Rungan is one the forgotten landscapes of Borneo; a mosaic of dryland and swamp habitat on sandy soils, collectively known as ‘kerangas’, or heath forest. Rungan Forest is home to a globally important population of orangutans but the landscape has yet to be the focus of formal conservation efforts.
We launched our Rungan Programme in 2016 to protect habitat and wildlife, and empower communities to develop sustainable, environmentally friendly livelihoods. Rungan, probably the largest relatively-intact lowland forests in Borneo, does not contain the substantial below-ground carbon stocks of the peat-swamp forests, or the huge trees of the Heart of Borneo and thus has been a conservation afterthought. Virtually none of this habitat type is currently protected in Central Kalimantan and it is all seriously threatened. Yet here in the catchment of the Kahayan and Rungan Rivers lies a biodiversity-rich, culturally-important, huge expanse of tropical rainforest – around 150,000 hectares of critical orangutan habitat that must be preserved.
Working in partnership with the University Muhammadiyah Palangka Raya (UMP), and with the support of local government and communities, we have established a permanent research base where our scientists are discovering the wonderful secrets of Rungan. We have concluded the first orangutan population surveys across the Rungan landscape, identifying a population of 2,220 to 3,275 orangutans, significantly higher than previous estimates and potentially one of the largest unprotected populations in the world. Our camera trap surveys have confirmed the presence of all five of Borneo’s wild cats, including the little known and rarely recorded bay cat. Rungan is the only known site in Central Kalimantan to have all five cat species, further demonstrating the urgent need to protect this habitat.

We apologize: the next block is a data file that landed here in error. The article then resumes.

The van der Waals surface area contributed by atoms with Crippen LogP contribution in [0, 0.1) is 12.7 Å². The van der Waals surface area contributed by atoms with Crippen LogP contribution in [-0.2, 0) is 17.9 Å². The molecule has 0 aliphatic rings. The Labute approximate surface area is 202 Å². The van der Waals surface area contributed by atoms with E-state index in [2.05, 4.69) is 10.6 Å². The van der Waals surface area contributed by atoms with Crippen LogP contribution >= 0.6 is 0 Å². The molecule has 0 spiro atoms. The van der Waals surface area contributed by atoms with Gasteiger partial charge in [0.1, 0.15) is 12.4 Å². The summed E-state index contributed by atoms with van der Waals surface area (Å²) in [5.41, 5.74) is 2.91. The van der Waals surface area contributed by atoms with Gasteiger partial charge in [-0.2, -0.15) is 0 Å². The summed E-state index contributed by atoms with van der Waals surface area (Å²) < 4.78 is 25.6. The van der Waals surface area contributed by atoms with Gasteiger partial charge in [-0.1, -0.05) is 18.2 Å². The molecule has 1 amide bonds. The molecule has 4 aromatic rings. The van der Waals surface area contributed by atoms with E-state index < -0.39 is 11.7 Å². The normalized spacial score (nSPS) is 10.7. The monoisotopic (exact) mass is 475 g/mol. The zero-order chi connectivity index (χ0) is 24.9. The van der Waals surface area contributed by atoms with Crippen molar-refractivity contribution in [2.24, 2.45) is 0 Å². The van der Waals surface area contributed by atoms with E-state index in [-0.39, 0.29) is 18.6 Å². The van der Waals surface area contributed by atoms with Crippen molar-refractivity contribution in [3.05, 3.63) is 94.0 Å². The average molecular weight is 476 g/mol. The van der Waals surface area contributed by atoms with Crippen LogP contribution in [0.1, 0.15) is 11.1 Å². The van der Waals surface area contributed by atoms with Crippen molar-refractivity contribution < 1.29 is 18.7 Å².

We are taking a collaborative, multi-partner, multi-stakeholder approach aimed at building momentum and identifying co-management opportunities to maintain forest cover. We are working with the regional government to develop landscape-level planning that ensures the protection of a large, ecologically-significant area of rainforest to equally protect biodiversity, cultural and socio-economic values. We are presenting the case for conservation through a process of mapping, field surveys, and socio-economic surveys, community engagement and participatory rural appraisals, and identifying areas where forest can be protected for biodiversity conservation. We are working to expand the regional social forestry programme so that communities can manage their traditional lands, and engaging with industry stakeholders to protect areas of high conservation value forest within their concessions.
We are working to protect